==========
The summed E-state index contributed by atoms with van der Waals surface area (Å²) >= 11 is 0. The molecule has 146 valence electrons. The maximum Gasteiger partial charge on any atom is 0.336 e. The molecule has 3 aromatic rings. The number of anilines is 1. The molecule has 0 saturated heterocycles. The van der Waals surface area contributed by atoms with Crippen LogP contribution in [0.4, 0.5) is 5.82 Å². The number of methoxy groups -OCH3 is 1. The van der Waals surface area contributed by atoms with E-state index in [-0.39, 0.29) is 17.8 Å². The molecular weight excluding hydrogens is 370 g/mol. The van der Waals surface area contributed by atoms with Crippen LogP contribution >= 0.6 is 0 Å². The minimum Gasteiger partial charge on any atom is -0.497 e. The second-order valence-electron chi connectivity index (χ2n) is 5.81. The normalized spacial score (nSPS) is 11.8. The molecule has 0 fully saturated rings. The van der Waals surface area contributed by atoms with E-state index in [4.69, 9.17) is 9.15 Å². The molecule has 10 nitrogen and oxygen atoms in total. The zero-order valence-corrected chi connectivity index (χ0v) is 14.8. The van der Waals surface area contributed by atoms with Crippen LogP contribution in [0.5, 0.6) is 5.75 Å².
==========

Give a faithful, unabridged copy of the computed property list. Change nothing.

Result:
The summed E-state index contributed by atoms with van der Waals surface area (Å²) >= 11 is 0. The molecule has 146 valence electrons. The maximum Gasteiger partial charge on any atom is 0.336 e. The molecule has 3 aromatic rings. The number of anilines is 1. The molecule has 0 saturated heterocycles. The van der Waals surface area contributed by atoms with Crippen LogP contribution in [0.4, 0.5) is 5.82 Å². The number of methoxy groups -OCH3 is 1. The van der Waals surface area contributed by atoms with E-state index in [-0.39, 0.29) is 17.8 Å². The molecular weight excluding hydrogens is 370 g/mol. The van der Waals surface area contributed by atoms with Crippen LogP contribution >= 0.6 is 0 Å². The minimum Gasteiger partial charge on any atom is -0.497 e. The second-order valence-electron chi connectivity index (χ2n) is 5.81. The normalized spacial score (nSPS) is 11.8. The molecule has 0 fully saturated rings. The van der Waals surface area contributed by atoms with E-state index in [4.69, 9.17) is 9.15 Å². The molecule has 10 nitrogen and oxygen atoms in total. The zero-order valence-corrected chi connectivity index (χ0v) is 14.8. The van der Waals surface area contributed by atoms with Crippen LogP contribution in [0.5, 0.6) is 5.75 Å².